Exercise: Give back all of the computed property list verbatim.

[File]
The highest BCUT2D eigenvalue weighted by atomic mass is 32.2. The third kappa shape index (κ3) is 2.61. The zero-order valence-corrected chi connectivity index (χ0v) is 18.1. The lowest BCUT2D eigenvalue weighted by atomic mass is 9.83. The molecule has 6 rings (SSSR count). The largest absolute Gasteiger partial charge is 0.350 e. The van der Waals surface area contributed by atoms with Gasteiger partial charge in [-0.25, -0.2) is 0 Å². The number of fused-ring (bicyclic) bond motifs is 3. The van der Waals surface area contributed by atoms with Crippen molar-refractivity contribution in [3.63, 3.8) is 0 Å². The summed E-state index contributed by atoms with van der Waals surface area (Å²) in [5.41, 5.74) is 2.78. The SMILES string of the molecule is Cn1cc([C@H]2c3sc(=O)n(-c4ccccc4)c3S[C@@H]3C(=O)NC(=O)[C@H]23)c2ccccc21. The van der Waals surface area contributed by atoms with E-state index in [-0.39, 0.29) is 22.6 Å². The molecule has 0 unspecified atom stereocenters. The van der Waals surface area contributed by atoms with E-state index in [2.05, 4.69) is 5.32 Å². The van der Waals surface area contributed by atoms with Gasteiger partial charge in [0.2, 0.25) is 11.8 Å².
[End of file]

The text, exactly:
The highest BCUT2D eigenvalue weighted by atomic mass is 32.2. The third kappa shape index (κ3) is 2.61. The zero-order valence-corrected chi connectivity index (χ0v) is 18.1. The lowest BCUT2D eigenvalue weighted by atomic mass is 9.83. The molecule has 6 rings (SSSR count). The largest absolute Gasteiger partial charge is 0.350 e. The van der Waals surface area contributed by atoms with Gasteiger partial charge in [-0.25, -0.2) is 0 Å². The number of fused-ring (bicyclic) bond motifs is 3. The van der Waals surface area contributed by atoms with Crippen molar-refractivity contribution in [3.63, 3.8) is 0 Å². The summed E-state index contributed by atoms with van der Waals surface area (Å²) in [5.41, 5.74) is 2.78. The SMILES string of the molecule is Cn1cc([C@H]2c3sc(=O)n(-c4ccccc4)c3S[C@@H]3C(=O)NC(=O)[C@H]23)c2ccccc21. The van der Waals surface area contributed by atoms with E-state index in [-0.39, 0.29) is 22.6 Å². The molecule has 0 unspecified atom stereocenters. The van der Waals surface area contributed by atoms with E-state index in [2.05, 4.69) is 5.32 Å². The van der Waals surface area contributed by atoms with Gasteiger partial charge in [0.2, 0.25) is 11.8 Å².